Sound communication is often overlooked within fishes, but fishes have voices, too.
We're well aware of how much chatter takes place between boaters, but thanks to a new Cornell study published over the winter in the journal Icthyology and Herpetology, we now know there's also a lot of tongue-wagging taking place beneath the waves, too. Sort of. Let us explain.
While oral jaw movements were found to be used by some fishes to communicate, more common was swim bladder vibration (often called "grunting") and skeletal stridulation (rubbing bones or body parts together to make a noise). What's so shocking in the study, however, is just how many fishes use "sonic behavior" to communicate. In fact, the researchers found that 99 different families of fish exhibit "sonic-related morphological characteristics," and 18 families, mostly comprised of catfish, exhibit both swim bladder vibration and stridulation abilities.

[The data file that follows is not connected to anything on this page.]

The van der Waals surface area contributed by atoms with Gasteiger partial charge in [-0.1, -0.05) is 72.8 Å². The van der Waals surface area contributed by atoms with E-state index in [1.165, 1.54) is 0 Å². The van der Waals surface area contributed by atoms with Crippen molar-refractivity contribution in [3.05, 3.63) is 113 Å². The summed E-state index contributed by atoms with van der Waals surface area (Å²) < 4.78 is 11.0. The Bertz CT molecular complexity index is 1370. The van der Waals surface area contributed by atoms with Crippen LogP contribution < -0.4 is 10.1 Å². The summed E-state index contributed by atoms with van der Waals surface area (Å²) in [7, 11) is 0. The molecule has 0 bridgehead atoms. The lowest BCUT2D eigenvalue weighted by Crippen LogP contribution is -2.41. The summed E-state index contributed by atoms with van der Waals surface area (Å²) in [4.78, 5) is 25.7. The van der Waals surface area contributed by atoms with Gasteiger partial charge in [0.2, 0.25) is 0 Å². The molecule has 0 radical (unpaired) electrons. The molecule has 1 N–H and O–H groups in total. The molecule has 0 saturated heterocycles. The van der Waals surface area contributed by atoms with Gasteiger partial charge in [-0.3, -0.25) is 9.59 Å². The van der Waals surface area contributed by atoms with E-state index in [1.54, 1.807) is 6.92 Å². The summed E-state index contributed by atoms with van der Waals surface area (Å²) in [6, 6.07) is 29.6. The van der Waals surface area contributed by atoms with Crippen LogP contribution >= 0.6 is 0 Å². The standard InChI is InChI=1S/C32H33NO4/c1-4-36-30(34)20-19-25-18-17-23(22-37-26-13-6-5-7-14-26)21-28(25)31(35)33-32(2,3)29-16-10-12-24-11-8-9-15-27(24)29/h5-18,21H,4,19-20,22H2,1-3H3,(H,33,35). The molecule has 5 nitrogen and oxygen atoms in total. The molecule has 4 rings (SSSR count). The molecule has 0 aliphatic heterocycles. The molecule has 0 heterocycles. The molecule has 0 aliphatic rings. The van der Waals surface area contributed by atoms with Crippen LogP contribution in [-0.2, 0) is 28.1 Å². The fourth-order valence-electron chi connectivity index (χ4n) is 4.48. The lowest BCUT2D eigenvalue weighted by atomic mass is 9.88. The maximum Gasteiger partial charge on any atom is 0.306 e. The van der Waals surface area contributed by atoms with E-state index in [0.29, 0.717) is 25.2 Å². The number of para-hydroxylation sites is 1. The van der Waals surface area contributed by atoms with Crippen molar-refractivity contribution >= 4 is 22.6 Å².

"Sound communication is often overlooked within fishes, yet they make up more than half of all living vertebrate species," says study co-author Andrew Bass, in Cornell Chronicle. "They've probably been overlooked because fishes are not easily heard or seen, and the science of underwater acoustic communication has primarily focused on whales and dolphins. But fishes have voices, too."
Just what are those ichthyoids attempting to articulate? According to lead author Aaron Rice, it mostly boils down to attracting a mate, defending food or territory, or letting other fish know where they are. That's not a shocker as these are the same hot topics most animals, humans included, seem to communicate about most often. We do have to wonder, however, if at least a few of those fish have figured out how to say, "Don't eat that worm!"